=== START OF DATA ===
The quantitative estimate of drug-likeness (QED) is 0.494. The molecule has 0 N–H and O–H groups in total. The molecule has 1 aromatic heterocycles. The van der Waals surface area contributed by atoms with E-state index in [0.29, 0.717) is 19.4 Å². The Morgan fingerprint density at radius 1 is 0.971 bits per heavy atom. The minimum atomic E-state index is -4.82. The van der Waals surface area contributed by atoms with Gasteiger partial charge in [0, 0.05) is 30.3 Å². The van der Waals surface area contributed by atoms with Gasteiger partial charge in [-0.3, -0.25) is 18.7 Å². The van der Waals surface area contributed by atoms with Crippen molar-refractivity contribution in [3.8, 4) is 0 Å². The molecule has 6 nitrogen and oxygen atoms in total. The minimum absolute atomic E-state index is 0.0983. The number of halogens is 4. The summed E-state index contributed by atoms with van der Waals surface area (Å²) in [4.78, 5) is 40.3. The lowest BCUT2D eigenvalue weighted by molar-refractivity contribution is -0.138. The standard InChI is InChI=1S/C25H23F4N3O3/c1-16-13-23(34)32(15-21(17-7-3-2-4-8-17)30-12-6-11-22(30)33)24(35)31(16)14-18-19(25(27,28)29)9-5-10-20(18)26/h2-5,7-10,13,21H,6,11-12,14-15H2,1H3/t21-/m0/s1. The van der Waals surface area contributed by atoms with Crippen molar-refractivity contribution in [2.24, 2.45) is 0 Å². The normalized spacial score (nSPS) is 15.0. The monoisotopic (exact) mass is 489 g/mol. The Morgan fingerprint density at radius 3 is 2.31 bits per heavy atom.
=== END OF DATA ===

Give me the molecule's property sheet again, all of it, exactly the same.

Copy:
The quantitative estimate of drug-likeness (QED) is 0.494. The molecule has 0 N–H and O–H groups in total. The molecule has 1 aromatic heterocycles. The van der Waals surface area contributed by atoms with E-state index in [0.29, 0.717) is 19.4 Å². The Morgan fingerprint density at radius 1 is 0.971 bits per heavy atom. The minimum atomic E-state index is -4.82. The van der Waals surface area contributed by atoms with Gasteiger partial charge in [0, 0.05) is 30.3 Å². The van der Waals surface area contributed by atoms with Gasteiger partial charge in [-0.3, -0.25) is 18.7 Å². The van der Waals surface area contributed by atoms with Crippen molar-refractivity contribution in [3.8, 4) is 0 Å². The molecule has 6 nitrogen and oxygen atoms in total. The minimum absolute atomic E-state index is 0.0983. The number of halogens is 4. The summed E-state index contributed by atoms with van der Waals surface area (Å²) in [4.78, 5) is 40.3. The lowest BCUT2D eigenvalue weighted by molar-refractivity contribution is -0.138. The standard InChI is InChI=1S/C25H23F4N3O3/c1-16-13-23(34)32(15-21(17-7-3-2-4-8-17)30-12-6-11-22(30)33)24(35)31(16)14-18-19(25(27,28)29)9-5-10-20(18)26/h2-5,7-10,13,21H,6,11-12,14-15H2,1H3/t21-/m0/s1. The van der Waals surface area contributed by atoms with Crippen molar-refractivity contribution in [2.24, 2.45) is 0 Å². The normalized spacial score (nSPS) is 15.0. The monoisotopic (exact) mass is 489 g/mol. The Morgan fingerprint density at radius 3 is 2.31 bits per heavy atom.